Greg Lake, Carl Palmer and manager Stewart Young on their one-mic wonder
PALMER: For it to be an instrumental and get to Number One in the charts in some magazines was quite amazing really. We then went on tour with the orchestra for about three weeks…
YOUNG: They were all dressed up formally in tuxedos, but it didn’t take very long before they all looked like they were rock’n’roll people. They got into it.
LAKE: ELP as a three-piece was a totally different thing. But when you hear it through the prism of an orchestra, it completely changes. We would be following the orchestra, whereas as a three-piece you were on your own, free-flying as it were.
YOUNG: The three Madison Square Garden shows were amazing. I still remember them. We had four trumpets doing the “Fanfare…”. It was fantastic.
LAKE: When we did “Fanfare…” live, we’d all play along and it would all sort of blend, as most things would. What you often get with bands when they play with orchestras is this terrible lagging of time and this delay, because orchestral instruments tend to speak late. And, of course, orchestras are not used to playing in time. They really couldn’t play in time at all with us, so in the end we had to play in time with them. We had to follow the conductor which was a bit unnerving. The whole of your life you’re used to coming in on time, and all of a sudden you find that beat number one is actually halfway to beat number two. And you have to sort of delay your instinct to play, which is very unnerving – I found it very difficult, personally. The conductor really did the very best that he could, but the thing is instruments like French horns, they just don’t react that quickly. Whereas the piano or guitar reacts straight away, no delay.
PALMER: It cost roughly at the time about $200,000 a week to keep the orchestra on the road, everything ticking over.
YOUNG: I think the shows were successful, but at a certain stage it was too expensive. I went to the band and said, “We’re going to have to cut the orchestra, it’s too big.” We had a meeting with the orchestra and told them about this, and everyone was quite upset, and a lot of them came to me and said they were having a fantastic time, and could they continue if we didn’t pay them. But there are union rules, and unfortunately you can’t do that in America.
LAKE: No-one really could predict the expenditure. You have 140 people on the road – we had our own doctor. I think we had 11 tractor trailers, one of which was only carrying spares – it was an enormous undertaking. So eventually, even though we were selling out the shows, we were losing a vast amount of our own money. So we decided to continue the tour as a three-piece. What we discovered was that, strangely enough, the public enjoyed the three-piece more. The shows were better and better with just the three of us.
PALMER: We did record a video for “Fanfare…” at the Montreal Olympic stadium, though.
LAKE: I remember we were rehearsing in a basement beneath the Olympic stadium. It was the only place large enough to fit the whole orchestra in to rehearse. A phone call came in and I had to go up and take it, and everybody took a coffee break. So during that break I took the elevator up to the ground floor, which actually took me to the Olympic stadium. We had just heard that they wanted to release it as a single. My initial reaction was like, ‘Well, no, we’re too busy doing the rehearsals with the orchestra.’ And I went up to the stadium and I was looking at this absolutely mind-blowing site, covered in virgin snow, with the Olympic rings lit up in neon lights at both ends. It was an eerie sight, begging for something to happen, and I thought, ‘Video.’ we got the crew to move the gear up to the stadium the next day to start recording. Of course, what we didn’t plan was for it to be way below zero. My fingers would literally slip through the strings. So we had to record it in fairly short bursts, but it was a lovely film in the end.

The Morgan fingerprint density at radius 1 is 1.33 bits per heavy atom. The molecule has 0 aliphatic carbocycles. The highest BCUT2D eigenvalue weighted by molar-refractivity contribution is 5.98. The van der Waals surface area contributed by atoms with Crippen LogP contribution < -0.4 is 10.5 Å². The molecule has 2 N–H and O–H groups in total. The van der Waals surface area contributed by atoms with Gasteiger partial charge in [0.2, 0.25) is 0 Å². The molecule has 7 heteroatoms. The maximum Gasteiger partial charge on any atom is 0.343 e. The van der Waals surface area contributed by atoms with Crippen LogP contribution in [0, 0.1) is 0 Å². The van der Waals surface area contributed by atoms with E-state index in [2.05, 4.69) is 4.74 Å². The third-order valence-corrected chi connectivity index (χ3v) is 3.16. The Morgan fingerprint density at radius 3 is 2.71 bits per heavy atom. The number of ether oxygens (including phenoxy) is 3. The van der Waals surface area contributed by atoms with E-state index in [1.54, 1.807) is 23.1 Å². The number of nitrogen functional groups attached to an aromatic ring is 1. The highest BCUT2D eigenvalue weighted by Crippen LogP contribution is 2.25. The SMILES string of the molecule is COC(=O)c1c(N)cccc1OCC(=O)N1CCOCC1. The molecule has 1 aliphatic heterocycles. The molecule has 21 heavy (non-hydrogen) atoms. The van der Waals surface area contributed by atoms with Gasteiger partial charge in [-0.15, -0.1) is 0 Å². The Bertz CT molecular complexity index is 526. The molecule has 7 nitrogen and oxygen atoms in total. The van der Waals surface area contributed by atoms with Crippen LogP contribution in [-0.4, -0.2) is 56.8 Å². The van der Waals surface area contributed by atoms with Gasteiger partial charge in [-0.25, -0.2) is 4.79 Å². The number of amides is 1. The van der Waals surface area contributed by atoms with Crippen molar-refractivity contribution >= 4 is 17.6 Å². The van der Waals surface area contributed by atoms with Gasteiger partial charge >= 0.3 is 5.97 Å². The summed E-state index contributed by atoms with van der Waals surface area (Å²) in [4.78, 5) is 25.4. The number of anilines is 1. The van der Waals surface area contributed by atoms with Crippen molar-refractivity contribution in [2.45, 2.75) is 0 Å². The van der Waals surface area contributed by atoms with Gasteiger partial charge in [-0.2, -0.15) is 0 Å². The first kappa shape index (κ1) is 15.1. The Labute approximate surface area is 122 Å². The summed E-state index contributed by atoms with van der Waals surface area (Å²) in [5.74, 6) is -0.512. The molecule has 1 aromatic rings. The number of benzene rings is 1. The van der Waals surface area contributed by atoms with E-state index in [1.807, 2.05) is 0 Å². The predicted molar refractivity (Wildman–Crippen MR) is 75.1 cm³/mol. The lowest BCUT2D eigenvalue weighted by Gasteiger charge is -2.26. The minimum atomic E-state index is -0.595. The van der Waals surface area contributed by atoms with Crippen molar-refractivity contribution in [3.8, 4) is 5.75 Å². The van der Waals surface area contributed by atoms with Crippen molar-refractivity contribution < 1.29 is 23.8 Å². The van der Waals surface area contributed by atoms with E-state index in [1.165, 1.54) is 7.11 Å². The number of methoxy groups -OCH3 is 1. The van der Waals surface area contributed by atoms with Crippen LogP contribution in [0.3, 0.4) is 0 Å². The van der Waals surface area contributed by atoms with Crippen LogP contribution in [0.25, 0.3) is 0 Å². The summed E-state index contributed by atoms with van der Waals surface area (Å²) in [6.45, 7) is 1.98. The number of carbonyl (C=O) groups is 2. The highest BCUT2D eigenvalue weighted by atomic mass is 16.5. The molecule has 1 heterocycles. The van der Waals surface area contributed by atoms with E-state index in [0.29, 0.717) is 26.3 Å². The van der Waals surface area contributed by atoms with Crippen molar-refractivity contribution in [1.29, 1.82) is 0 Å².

PALMER: It was something like 20 degrees below, it was extremely cold. We managed to shoot three times – a few cameras on one person, a whole take, the same on the next guy, the same on the next guy – and then one take of all of us playing together. But it was very, very cold. The music has lasted, though, it has endured and it’s been truly fantastic. I mean, quality always lasts, and I sincerely believe that we had a lot of quality going there – we weren’t just a prog band, we had pretty songs as well. So it was quite eclectic.
LAKE: I know I like “Fanfare…”, because at the time we loved it. We knew that was us, that was ELP. A classical influence, building up to this absolutely intense, innovative, almost out-of-control music that it developed into. It’s almost a definition of ELP.
Written by: Aaron Copland, arranged by Emerson, Lake & Palmer
Produced by: Keith Emerson, Greg Lake, Carl Palmer, Peter Sinfield
Performers: Keith Emerson (keyboards), Greg Lake (bass), Carl Palmer (drums)
Recorded at: Mountain Studios, Montreux
Released: March 1977
Chart peak: UK 2; US –
The group embark on an epic world tour, afterwards taking a long hiatus
The band regroup at Mountain Studios in Montreux, Switzerland, recording the basis of “Fanfare…” while setting up their equipment
After gaining Aaron Copland’s approval, “Fanfare…” is released on the fourth side of Works Volume 1
ELP embark on a world tour with a full orchestra, later slimming down to three-piece format
The December 2019 issue of Uncut is on sale from October 17, and available to order online now – with Bob Dylan on the cover and an exclusive unreleased Dylan track on our free CD. Elsewhere in the issue, there’s Robert Smith, Bonnie ‘Prince’ Billy, Pink Floyd, Nick Cave & The Bad Seeds, Prince, Joni Mitchell, Bruce Springsteen, Jeff Lynne, Booker T, Tindersticks and much more.
Uncut: the past, present and future of great music.